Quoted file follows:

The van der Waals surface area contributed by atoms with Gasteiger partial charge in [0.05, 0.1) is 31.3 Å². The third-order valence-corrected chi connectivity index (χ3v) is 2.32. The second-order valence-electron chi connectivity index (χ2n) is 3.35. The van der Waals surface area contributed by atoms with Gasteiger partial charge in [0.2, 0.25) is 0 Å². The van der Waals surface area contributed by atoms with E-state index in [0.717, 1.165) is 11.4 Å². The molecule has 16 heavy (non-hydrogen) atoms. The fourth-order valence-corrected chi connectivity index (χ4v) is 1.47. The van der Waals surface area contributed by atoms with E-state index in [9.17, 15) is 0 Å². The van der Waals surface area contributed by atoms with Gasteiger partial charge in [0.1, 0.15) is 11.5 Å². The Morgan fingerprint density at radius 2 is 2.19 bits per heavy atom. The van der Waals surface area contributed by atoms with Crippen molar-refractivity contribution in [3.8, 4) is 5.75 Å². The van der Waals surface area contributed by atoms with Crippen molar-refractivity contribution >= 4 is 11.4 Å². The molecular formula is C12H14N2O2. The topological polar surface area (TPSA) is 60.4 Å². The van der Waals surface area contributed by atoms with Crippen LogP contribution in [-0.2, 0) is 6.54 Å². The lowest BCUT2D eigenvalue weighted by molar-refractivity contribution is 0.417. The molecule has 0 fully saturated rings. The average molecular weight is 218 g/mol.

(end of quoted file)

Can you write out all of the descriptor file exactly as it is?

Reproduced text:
The van der Waals surface area contributed by atoms with Gasteiger partial charge in [0.05, 0.1) is 31.3 Å². The third-order valence-corrected chi connectivity index (χ3v) is 2.32. The second-order valence-electron chi connectivity index (χ2n) is 3.35. The van der Waals surface area contributed by atoms with Gasteiger partial charge in [0.2, 0.25) is 0 Å². The van der Waals surface area contributed by atoms with E-state index in [0.717, 1.165) is 11.4 Å². The molecule has 16 heavy (non-hydrogen) atoms. The fourth-order valence-corrected chi connectivity index (χ4v) is 1.47. The van der Waals surface area contributed by atoms with E-state index in [9.17, 15) is 0 Å². The van der Waals surface area contributed by atoms with Gasteiger partial charge in [0.1, 0.15) is 11.5 Å². The Morgan fingerprint density at radius 2 is 2.19 bits per heavy atom. The van der Waals surface area contributed by atoms with Crippen molar-refractivity contribution in [3.8, 4) is 5.75 Å². The van der Waals surface area contributed by atoms with Crippen molar-refractivity contribution >= 4 is 11.4 Å². The molecular formula is C12H14N2O2. The topological polar surface area (TPSA) is 60.4 Å². The van der Waals surface area contributed by atoms with Crippen LogP contribution in [-0.2, 0) is 6.54 Å². The lowest BCUT2D eigenvalue weighted by molar-refractivity contribution is 0.417. The molecule has 0 fully saturated rings. The average molecular weight is 218 g/mol.